Business owners looking to sell should use a team approach and seek guidance before selling
Today’s economic environment yields great conditions for selling your business. Generally, for businesses that came out of the COVID-19 recession successfully, valuations are up and buyers are interested. We’re hearing about business owners receiving multiple offers with many buyers wanting to move quickly.
Selling your business is a complicated process and we’ve seen sellers make avoidable, and sometimes costly, mistakes because they didn’t have guidance from the very beginning of the sale.
If you’re considering selling your business, get help before you start the process. You need to understand the sale holistically in order to come up with the best plan for your needs and to make sure the sale is structured in a way that is most beneficial for you. Here are some of our basic recommendations when selling:
Get an Accurate Valuation
We’ve seen people come in with an offer looking for advice on putting their proceeds in trust or investments. We’ll ask, has your accountant looked at this offer? Are you sure this is what your business is worth? Before you think about purchasing your next business, a new house, or investing the sale proceeds, make sure you’re working with the right numbers. Even with a large offer, you could be leaving money on the table if you skip this step.
Assemble a Team
Selling your business requires a team approach; you cannot do this alone. All parties need to collaborate to determine the best structure for your sale that will reduce your tax implications and support your financial security. Here’s a dream team roster:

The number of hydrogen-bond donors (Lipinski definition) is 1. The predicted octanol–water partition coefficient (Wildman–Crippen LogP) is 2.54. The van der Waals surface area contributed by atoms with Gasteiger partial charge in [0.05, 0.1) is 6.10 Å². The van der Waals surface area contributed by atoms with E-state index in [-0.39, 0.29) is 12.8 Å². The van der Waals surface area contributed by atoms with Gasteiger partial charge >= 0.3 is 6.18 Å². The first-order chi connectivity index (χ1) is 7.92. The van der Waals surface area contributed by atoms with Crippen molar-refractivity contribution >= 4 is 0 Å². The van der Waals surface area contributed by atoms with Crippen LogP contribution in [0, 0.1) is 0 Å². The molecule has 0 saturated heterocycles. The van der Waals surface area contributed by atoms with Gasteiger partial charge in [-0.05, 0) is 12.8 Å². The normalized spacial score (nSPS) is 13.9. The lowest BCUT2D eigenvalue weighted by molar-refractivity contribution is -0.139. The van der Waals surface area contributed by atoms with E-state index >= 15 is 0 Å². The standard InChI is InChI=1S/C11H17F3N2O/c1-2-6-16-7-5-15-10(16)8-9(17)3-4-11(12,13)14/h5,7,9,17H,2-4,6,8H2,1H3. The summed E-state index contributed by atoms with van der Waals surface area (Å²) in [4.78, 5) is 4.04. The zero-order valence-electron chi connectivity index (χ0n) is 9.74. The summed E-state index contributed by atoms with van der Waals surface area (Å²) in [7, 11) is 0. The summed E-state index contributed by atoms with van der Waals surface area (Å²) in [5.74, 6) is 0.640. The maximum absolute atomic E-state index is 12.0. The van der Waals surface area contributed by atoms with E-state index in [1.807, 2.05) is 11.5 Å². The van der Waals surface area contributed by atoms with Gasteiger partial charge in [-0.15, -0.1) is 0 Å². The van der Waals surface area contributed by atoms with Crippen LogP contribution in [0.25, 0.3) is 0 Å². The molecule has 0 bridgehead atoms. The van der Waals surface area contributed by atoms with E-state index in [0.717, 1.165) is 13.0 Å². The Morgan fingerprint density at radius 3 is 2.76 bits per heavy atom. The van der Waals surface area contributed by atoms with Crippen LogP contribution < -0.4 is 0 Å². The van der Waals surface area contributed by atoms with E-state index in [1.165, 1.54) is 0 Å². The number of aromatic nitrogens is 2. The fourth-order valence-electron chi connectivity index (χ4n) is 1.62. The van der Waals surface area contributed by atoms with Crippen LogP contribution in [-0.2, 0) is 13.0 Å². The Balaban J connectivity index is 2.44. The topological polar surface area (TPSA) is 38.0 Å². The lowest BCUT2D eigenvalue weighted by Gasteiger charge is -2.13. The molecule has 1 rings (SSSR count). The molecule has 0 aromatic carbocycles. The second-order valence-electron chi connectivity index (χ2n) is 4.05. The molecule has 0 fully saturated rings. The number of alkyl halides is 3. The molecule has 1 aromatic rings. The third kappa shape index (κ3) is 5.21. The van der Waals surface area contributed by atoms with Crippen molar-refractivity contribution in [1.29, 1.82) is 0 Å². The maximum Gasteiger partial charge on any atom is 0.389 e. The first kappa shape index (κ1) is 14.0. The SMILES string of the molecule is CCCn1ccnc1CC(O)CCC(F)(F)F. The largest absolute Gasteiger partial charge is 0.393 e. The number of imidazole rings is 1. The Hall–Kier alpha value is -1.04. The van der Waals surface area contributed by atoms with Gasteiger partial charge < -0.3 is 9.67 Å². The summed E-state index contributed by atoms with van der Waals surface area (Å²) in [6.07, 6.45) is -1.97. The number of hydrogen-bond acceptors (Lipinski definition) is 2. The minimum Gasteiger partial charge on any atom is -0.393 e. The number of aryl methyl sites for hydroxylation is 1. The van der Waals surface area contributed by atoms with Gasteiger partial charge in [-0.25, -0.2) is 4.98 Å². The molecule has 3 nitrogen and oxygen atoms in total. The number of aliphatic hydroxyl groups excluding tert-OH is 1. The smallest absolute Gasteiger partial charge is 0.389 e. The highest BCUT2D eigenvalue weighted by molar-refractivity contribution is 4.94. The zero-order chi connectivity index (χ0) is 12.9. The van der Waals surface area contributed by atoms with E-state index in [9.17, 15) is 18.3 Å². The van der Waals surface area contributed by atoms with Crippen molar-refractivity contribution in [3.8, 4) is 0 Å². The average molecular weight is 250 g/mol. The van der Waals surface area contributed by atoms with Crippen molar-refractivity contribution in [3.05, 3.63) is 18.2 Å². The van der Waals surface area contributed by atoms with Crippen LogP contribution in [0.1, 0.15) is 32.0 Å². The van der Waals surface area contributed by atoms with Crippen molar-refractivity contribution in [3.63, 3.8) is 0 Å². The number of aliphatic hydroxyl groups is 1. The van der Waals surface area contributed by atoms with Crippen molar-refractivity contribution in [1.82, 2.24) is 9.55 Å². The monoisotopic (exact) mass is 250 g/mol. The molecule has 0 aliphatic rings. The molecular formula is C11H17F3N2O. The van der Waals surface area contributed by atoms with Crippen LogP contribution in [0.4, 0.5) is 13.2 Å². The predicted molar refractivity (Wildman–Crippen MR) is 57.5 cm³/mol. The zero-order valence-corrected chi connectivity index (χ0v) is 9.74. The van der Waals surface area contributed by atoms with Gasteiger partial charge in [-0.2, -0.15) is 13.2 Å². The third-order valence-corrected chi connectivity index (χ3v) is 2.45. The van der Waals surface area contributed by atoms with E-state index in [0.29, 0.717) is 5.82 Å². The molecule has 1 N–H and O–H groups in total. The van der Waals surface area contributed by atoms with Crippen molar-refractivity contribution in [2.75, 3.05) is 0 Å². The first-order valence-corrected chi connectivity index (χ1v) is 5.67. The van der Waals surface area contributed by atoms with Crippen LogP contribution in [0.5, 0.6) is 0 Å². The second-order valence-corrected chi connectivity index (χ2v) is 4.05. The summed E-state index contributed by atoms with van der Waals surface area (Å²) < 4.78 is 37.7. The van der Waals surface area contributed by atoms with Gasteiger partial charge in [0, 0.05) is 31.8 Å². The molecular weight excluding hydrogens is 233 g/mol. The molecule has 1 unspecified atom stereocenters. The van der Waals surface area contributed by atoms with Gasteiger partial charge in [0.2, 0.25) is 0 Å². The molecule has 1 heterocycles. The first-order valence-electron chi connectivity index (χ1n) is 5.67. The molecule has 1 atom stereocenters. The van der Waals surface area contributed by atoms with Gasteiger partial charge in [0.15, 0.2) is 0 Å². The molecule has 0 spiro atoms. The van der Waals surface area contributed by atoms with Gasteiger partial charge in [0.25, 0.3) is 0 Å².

- Business advisor – This could be your business attorney, or the person helping you to market and sell your business.
- CPA – This could be your personal CPA or it could be your company’s CFO, but it should be someone who can look at this deal from a business and individual tax perspective.
- Business broker – This person can market to other types of investors that you may not otherwise find or consider.
- Appraiser – This could be an independent appraiser or your accounting team; whoever can help you get an accurate valuation and has knowledge of the business and current market.
- Estate attorney – This attorney is different from a business attorney. They will help you consider your long term plan and determine the best way to shelter your proceeds in a variety of trusts or charitable options.
- CERTIFIED FINANCIAL PLANNER® – You need someone who can evaluate the moving parts of the deal and ensure that the sale meets all your financial goals. A CERTIFIED FINANCIAL PLANNER® can look at what your expected lifestyle really costs you when you have to buy services or products outside of the business and help determine the best way for the proceeds to be received. They also can help with cash flow planning to ensure funds are available when needed for lifestyle and taxes.
Consider Your 401(K) Options
Before going into negotiations, make sure you get good advice about your company’s 401(k) plan’s options, which include merging the current plan to the acquirer’s existing plan, terminating one of the plans, or keeping both of the plans separate. These options depend on the type of transaction — whether it is a stock or asset sale. Many people overlook the company 401(k) plan when they sell their business. However, it is an important consideration, since any decision you make will not only impact your employees, but you as a plan participant.
Prepare for Emotions
Selling a business is a complex emotional process as well as a financial one.
One thing we’d like to emphasize is that selling your business will involve emotions. Many clients feel as though their business is an extension of their family, and it may sound like an exaggeration, but we’ve seen individuals go through a grieving process throughout the sale. We can help ease the transition. Having conversations with your Trust Point financial professional about what you envision for yourself and your family as well as your proceeds — whether you keep them in trust or use them to start a foundation — will help you ensure that your legacy will transfer in a way that aligns with your values and wishes.
A Trust Point professional can help your business sale go smoothly. Consider us your quarterback with respect to tying these parties and decisions together. We can help ensure that you understand all your options and that the financial, tax, and estate plans are all in your best interest.